The history of amateur disaster footage evolved alongside the history of video recording in general. As camcorders became less expensive and more portable, non-professional producers were able to record their lives. It is hard to know from where this genre of online video directly came. One could argue that ultimately these disturbing clips came from cave paintings of unsuccessful and violent clashes between tribes. The urge to record trauma comes from the basic human instinct to study catastrophe to learn from mankind’s mistakes.
One of the earliest known and certainly most infamous video clips is called the Zapruder film. Abraham Zapruder, a private citizen, captured the John F. Kennedy assassination on his personal camcorder. This first-hand footage can be seen all over YouTube, accompanied by a plethora of analyses and conspiracy theories. Before its dispersion on the web, stills from the Zapruder film were published in newspapers and magazines.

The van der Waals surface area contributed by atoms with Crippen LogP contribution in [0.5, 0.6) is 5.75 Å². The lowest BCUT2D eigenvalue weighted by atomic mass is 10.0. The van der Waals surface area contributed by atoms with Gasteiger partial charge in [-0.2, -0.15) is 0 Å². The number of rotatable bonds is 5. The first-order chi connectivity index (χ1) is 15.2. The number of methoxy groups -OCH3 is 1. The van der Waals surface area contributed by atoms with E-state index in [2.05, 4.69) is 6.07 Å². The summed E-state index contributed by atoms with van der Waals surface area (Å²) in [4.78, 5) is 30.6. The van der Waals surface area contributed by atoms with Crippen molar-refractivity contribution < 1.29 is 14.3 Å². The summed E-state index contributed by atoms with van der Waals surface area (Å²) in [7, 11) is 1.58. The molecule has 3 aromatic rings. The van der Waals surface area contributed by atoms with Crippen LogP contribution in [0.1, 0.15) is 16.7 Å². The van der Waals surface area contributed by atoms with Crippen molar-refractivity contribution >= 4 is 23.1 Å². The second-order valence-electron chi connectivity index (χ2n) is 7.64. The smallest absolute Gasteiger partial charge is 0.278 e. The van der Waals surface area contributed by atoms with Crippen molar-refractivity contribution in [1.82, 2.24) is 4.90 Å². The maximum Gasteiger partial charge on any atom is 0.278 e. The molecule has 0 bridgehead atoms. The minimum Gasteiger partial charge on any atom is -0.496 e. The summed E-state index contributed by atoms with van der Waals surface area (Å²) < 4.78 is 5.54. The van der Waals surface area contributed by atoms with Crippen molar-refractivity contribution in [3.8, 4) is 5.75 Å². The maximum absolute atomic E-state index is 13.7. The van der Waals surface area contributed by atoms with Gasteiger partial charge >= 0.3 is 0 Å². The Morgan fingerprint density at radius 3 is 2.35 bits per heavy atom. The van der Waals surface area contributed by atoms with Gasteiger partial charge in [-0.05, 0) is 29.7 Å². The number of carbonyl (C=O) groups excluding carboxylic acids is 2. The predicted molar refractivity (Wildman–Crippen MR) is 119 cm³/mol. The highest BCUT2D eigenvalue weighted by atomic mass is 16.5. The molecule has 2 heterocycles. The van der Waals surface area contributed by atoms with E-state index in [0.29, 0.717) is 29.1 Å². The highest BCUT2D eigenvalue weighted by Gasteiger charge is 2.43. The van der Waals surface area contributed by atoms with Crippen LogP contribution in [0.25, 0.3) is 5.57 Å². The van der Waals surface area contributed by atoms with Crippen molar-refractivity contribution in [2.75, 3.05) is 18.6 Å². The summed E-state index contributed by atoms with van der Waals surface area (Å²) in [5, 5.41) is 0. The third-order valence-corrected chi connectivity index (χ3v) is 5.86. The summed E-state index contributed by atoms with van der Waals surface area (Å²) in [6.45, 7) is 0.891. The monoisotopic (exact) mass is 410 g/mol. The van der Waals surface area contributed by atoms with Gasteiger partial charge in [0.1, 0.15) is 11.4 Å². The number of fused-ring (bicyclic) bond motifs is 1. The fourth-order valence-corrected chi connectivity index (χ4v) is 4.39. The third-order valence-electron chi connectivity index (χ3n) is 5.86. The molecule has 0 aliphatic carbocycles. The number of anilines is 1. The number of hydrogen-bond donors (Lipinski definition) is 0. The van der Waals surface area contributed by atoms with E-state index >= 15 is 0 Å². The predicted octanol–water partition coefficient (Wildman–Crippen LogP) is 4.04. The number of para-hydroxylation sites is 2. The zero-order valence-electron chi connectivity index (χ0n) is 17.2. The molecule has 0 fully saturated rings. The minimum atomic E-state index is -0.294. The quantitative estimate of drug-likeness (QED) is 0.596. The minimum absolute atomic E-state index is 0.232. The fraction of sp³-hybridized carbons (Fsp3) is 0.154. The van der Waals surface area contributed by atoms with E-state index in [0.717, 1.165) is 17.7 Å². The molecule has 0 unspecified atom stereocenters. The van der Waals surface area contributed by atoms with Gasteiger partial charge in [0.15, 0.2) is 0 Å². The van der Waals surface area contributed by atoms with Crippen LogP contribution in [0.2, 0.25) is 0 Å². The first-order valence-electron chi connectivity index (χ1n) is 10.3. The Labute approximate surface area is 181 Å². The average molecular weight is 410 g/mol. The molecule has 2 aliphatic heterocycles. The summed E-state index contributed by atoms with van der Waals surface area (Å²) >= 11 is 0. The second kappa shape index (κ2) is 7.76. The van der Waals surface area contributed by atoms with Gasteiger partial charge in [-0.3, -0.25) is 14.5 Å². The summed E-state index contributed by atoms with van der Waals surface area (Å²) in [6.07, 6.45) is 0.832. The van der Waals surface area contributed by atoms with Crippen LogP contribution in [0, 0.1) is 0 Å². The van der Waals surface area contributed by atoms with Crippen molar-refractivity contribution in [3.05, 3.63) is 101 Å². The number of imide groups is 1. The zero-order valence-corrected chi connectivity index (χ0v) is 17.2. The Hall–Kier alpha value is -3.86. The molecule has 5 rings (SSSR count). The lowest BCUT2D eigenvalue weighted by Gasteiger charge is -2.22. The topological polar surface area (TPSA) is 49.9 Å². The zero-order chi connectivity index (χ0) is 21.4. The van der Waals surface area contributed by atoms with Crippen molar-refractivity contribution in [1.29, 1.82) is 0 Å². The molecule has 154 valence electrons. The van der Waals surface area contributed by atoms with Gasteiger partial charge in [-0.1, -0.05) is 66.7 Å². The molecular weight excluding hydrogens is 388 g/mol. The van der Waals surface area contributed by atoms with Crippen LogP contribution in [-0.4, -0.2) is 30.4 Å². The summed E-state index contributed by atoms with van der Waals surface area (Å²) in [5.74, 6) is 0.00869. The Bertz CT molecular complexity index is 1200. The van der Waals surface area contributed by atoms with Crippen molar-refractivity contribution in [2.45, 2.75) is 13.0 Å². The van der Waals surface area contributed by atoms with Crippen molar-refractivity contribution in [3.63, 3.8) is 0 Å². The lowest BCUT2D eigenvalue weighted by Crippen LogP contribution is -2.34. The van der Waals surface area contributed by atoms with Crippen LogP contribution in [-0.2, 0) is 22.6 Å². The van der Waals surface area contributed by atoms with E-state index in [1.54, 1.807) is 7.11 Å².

A new form of amateur disaster footage bloomed with the development of social media and camera phones. It became much easier for civilians to produce their own content and to share it with the world. The violence in the Middle East was a showcase of the ability of the general public to create this eye-catching footage. Instead of relying on newspaper, magazine, and television companies to publish the stills and footage, the audience can view the disaster straight from the original source.
Amateur disaster footage is not new to the history of media. However, with the rise of web video, the footage has become more raw and honest to the event details. These horrific videos have satisfied the human desire for images of tragedy.